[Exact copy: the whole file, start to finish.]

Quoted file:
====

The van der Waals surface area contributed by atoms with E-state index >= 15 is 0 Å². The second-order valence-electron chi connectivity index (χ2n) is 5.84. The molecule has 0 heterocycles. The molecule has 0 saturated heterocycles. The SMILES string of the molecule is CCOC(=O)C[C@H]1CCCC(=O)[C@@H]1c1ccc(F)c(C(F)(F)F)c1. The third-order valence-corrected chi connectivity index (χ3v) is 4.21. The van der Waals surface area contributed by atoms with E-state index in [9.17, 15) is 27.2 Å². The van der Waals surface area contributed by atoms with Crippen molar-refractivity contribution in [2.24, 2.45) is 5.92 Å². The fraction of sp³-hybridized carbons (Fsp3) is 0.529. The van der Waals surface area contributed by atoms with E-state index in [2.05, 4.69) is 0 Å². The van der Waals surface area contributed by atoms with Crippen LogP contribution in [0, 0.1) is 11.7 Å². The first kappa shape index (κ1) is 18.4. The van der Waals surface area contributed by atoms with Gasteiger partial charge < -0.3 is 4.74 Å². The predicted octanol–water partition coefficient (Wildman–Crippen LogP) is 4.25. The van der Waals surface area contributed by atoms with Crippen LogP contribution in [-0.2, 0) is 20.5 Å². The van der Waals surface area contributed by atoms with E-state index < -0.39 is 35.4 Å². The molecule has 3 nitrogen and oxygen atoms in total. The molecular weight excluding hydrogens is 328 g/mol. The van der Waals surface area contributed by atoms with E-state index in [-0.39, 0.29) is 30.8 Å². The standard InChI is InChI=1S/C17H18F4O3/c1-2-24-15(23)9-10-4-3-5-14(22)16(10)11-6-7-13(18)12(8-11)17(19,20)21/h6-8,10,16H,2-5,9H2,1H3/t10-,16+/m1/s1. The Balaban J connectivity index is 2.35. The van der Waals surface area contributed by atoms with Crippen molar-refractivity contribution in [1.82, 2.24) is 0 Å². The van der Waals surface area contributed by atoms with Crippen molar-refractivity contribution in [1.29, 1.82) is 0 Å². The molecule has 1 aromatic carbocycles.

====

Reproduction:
The van der Waals surface area contributed by atoms with E-state index >= 15 is 0 Å². The second-order valence-electron chi connectivity index (χ2n) is 5.84. The molecule has 0 heterocycles. The molecule has 0 saturated heterocycles. The SMILES string of the molecule is CCOC(=O)C[C@H]1CCCC(=O)[C@@H]1c1ccc(F)c(C(F)(F)F)c1. The third-order valence-corrected chi connectivity index (χ3v) is 4.21. The van der Waals surface area contributed by atoms with E-state index in [9.17, 15) is 27.2 Å². The van der Waals surface area contributed by atoms with Crippen molar-refractivity contribution in [2.24, 2.45) is 5.92 Å². The fraction of sp³-hybridized carbons (Fsp3) is 0.529. The van der Waals surface area contributed by atoms with E-state index in [2.05, 4.69) is 0 Å². The van der Waals surface area contributed by atoms with Crippen LogP contribution in [0, 0.1) is 11.7 Å². The first kappa shape index (κ1) is 18.4. The van der Waals surface area contributed by atoms with Gasteiger partial charge < -0.3 is 4.74 Å². The predicted octanol–water partition coefficient (Wildman–Crippen LogP) is 4.25. The van der Waals surface area contributed by atoms with Crippen LogP contribution in [-0.2, 0) is 20.5 Å². The van der Waals surface area contributed by atoms with E-state index < -0.39 is 35.4 Å². The molecule has 3 nitrogen and oxygen atoms in total. The molecular weight excluding hydrogens is 328 g/mol. The van der Waals surface area contributed by atoms with E-state index in [-0.39, 0.29) is 30.8 Å². The standard InChI is InChI=1S/C17H18F4O3/c1-2-24-15(23)9-10-4-3-5-14(22)16(10)11-6-7-13(18)12(8-11)17(19,20)21/h6-8,10,16H,2-5,9H2,1H3/t10-,16+/m1/s1. The Balaban J connectivity index is 2.35. The van der Waals surface area contributed by atoms with Crippen molar-refractivity contribution in [1.82, 2.24) is 0 Å². The van der Waals surface area contributed by atoms with Crippen molar-refractivity contribution in [1.29, 1.82) is 0 Å². The molecule has 1 aromatic carbocycles.